When it comes to first interactions, the only thing worse than awkward silence is small talk.
First dates might be a staple of romantic comedies, but they are nerve wracking in real life. After all, it is not easy to make a good impression on someone when jitters cause you to clam up with anxiety. Besides, most of us spend too much time and energy on figuring out if the person we are with is worth our time than actually enjoying the date.
Although relationships cannot be defined in black and white, researchers have spent a long time investigating the easiest way to get to know someone. In fact, they have figured out the perfect first-date questions that may possibly make strangers fall in love.
A study published in Personality and Social Psychology Bulletin in 1997 found that people who asked personal questions during their first date become much closer with their partners than those who spend time playing mind games and talking about mundane things.
To come to this conclusion, the researchers assigned college-age participants in 33 random pairs and gave them a series of increasingly personal questions to ask each other. The questions began with simple stuff like, “Given the choice of anyone in the world, who would you want as a dinner guest?” and got a little deeper with “When did you last sing to yourself?”
These queries, which seemed ordinary at first, gradually progressed into questions such as, “Is there something you've dreamed of doing for a long time, and why haven't you done it?” to intense things like, “Of all the people in your family, whose death would you find most disturbing?”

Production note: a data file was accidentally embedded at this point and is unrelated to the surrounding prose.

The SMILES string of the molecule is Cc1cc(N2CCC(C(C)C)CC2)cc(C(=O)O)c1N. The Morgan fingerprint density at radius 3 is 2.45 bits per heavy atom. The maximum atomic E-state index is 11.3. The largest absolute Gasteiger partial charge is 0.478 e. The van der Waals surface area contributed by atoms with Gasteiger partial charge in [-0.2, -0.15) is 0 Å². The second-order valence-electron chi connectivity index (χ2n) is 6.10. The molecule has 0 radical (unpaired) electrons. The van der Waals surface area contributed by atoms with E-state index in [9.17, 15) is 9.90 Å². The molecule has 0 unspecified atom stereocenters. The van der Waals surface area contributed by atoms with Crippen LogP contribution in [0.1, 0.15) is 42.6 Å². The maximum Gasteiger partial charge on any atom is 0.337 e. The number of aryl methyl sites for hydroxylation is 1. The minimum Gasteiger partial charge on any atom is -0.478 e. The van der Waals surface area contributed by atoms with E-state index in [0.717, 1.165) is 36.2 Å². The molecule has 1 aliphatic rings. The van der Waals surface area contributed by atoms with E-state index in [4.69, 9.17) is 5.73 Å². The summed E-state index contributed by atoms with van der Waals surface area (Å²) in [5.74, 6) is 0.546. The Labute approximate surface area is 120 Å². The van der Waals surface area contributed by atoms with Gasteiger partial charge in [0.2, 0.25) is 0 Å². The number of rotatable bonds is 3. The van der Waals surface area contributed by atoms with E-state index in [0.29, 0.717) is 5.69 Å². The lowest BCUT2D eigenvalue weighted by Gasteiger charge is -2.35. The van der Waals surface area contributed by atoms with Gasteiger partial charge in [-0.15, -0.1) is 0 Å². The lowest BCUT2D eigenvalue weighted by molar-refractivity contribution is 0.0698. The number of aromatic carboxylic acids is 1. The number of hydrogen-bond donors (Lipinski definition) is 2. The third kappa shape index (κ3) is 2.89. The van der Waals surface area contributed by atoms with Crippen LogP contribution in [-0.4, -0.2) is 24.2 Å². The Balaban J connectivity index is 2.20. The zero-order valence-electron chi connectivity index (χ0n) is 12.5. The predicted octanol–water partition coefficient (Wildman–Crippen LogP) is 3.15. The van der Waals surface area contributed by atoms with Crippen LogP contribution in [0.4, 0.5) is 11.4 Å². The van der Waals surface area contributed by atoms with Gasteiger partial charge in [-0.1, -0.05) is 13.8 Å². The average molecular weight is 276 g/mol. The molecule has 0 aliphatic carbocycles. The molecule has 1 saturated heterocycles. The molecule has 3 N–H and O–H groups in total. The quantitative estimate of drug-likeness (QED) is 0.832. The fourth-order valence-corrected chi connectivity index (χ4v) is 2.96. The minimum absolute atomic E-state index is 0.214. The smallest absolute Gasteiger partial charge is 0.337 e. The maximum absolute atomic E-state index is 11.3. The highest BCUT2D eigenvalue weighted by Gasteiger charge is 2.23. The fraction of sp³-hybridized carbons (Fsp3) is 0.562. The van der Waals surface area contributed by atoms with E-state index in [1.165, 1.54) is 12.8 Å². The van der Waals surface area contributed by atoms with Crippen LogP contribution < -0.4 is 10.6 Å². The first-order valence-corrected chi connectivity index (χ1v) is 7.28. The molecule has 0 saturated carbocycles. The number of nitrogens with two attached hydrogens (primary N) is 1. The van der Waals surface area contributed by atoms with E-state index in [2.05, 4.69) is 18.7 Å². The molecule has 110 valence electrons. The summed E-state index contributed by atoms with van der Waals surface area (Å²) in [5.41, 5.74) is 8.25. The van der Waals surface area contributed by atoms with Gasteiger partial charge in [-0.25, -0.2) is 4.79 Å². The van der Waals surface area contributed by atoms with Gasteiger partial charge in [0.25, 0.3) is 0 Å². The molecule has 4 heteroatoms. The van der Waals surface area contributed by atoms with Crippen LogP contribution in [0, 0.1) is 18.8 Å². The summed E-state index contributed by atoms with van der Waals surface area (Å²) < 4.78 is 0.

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Some people don’t feel too comfortable talking about their personal experiences, but as it turns out, asking personal questions bring people closer together than just talking about random, unimportant stuff.
Discussing deeper topics does not create the feelings of commitment or guarantee a longer-term relationship, but scientists believe it could be a fast track to inspire those feelings of dependability down the line.
Although, the study was conducted years ago, the theory focusing on interpersonal closeness still applies today.
For instance, a research study led by the scientists at University of Alaska found that people respond more positively to icebreakers that cover deeper topics. The researchers believed that the best way to initiate a conversation with someone you like is to opt for the mild and inoffensive approach instead of a cheesy sentence you heard in some movie.
There are several other factors, according to science, which greatly affect the success or failure of your first date. It may have not cracked the code to a happy life just yet, but it has certainly figured out some quirks and traits that can significantly affect your relationship.
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